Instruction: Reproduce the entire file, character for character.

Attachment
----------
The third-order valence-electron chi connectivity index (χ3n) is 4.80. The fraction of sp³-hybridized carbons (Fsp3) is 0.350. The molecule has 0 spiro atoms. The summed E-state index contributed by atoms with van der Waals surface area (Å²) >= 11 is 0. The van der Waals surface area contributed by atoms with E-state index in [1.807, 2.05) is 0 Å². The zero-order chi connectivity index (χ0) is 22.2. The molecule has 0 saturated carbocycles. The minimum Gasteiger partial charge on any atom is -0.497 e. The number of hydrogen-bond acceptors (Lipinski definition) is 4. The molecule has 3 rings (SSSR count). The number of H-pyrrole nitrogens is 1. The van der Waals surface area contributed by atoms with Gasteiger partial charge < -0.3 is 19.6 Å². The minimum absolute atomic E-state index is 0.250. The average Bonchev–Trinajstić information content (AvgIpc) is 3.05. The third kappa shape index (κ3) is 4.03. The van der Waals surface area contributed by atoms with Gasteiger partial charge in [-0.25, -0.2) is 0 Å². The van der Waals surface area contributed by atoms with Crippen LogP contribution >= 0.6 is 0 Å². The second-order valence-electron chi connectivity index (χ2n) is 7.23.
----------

The third-order valence-electron chi connectivity index (χ3n) is 4.80. The fraction of sp³-hybridized carbons (Fsp3) is 0.350. The molecule has 0 spiro atoms. The summed E-state index contributed by atoms with van der Waals surface area (Å²) >= 11 is 0. The van der Waals surface area contributed by atoms with E-state index in [1.807, 2.05) is 0 Å². The zero-order chi connectivity index (χ0) is 22.2. The molecule has 0 saturated carbocycles. The minimum Gasteiger partial charge on any atom is -0.497 e. The number of hydrogen-bond acceptors (Lipinski definition) is 4. The molecule has 3 rings (SSSR count). The number of H-pyrrole nitrogens is 1. The van der Waals surface area contributed by atoms with Gasteiger partial charge < -0.3 is 19.6 Å². The minimum absolute atomic E-state index is 0.250. The average Bonchev–Trinajstić information content (AvgIpc) is 3.05. The third kappa shape index (κ3) is 4.03. The van der Waals surface area contributed by atoms with Gasteiger partial charge in [-0.25, -0.2) is 0 Å². The van der Waals surface area contributed by atoms with Crippen LogP contribution >= 0.6 is 0 Å². The second-order valence-electron chi connectivity index (χ2n) is 7.23.